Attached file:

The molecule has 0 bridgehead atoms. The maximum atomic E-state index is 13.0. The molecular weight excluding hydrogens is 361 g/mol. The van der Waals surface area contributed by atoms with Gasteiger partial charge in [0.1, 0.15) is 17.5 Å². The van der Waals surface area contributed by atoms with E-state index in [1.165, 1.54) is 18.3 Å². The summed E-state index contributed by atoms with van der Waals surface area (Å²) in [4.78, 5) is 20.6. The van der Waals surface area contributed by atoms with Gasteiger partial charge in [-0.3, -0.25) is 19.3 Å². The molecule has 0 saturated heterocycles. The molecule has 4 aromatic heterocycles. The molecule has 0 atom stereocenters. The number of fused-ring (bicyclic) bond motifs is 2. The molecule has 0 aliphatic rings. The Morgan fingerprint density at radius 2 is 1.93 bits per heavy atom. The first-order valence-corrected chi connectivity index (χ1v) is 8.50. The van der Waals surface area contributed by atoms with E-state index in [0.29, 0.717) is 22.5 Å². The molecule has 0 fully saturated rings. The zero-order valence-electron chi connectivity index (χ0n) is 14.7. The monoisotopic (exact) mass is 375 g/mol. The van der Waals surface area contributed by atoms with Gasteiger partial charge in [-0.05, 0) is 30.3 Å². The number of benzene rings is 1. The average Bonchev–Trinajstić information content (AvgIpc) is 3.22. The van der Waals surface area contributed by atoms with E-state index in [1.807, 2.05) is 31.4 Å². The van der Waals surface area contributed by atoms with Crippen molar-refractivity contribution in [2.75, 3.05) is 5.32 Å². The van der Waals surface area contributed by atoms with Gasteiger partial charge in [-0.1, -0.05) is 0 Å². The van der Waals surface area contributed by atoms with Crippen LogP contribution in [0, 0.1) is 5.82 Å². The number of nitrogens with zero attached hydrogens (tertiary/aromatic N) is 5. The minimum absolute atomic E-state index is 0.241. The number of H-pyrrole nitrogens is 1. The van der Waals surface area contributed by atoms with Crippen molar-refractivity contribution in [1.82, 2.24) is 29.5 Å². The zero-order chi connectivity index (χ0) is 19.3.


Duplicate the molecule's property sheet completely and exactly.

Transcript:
The molecule has 0 bridgehead atoms. The maximum atomic E-state index is 13.0. The molecular weight excluding hydrogens is 361 g/mol. The van der Waals surface area contributed by atoms with Gasteiger partial charge in [0.1, 0.15) is 17.5 Å². The van der Waals surface area contributed by atoms with E-state index in [1.165, 1.54) is 18.3 Å². The summed E-state index contributed by atoms with van der Waals surface area (Å²) in [4.78, 5) is 20.6. The van der Waals surface area contributed by atoms with Gasteiger partial charge in [-0.3, -0.25) is 19.3 Å². The molecule has 0 saturated heterocycles. The molecule has 4 aromatic heterocycles. The molecule has 0 atom stereocenters. The number of fused-ring (bicyclic) bond motifs is 2. The molecule has 0 aliphatic rings. The Morgan fingerprint density at radius 2 is 1.93 bits per heavy atom. The first-order valence-corrected chi connectivity index (χ1v) is 8.50. The van der Waals surface area contributed by atoms with E-state index in [0.29, 0.717) is 22.5 Å². The molecule has 0 fully saturated rings. The zero-order valence-electron chi connectivity index (χ0n) is 14.7. The monoisotopic (exact) mass is 375 g/mol. The van der Waals surface area contributed by atoms with Gasteiger partial charge in [-0.05, 0) is 30.3 Å². The number of benzene rings is 1. The average Bonchev–Trinajstić information content (AvgIpc) is 3.22. The van der Waals surface area contributed by atoms with E-state index in [1.807, 2.05) is 31.4 Å². The van der Waals surface area contributed by atoms with Crippen molar-refractivity contribution in [2.75, 3.05) is 5.32 Å². The van der Waals surface area contributed by atoms with Gasteiger partial charge in [-0.1, -0.05) is 0 Å². The van der Waals surface area contributed by atoms with Crippen LogP contribution in [0, 0.1) is 5.82 Å². The number of nitrogens with zero attached hydrogens (tertiary/aromatic N) is 5. The minimum absolute atomic E-state index is 0.241. The number of H-pyrrole nitrogens is 1. The van der Waals surface area contributed by atoms with Crippen molar-refractivity contribution in [1.82, 2.24) is 29.5 Å². The zero-order chi connectivity index (χ0) is 19.3.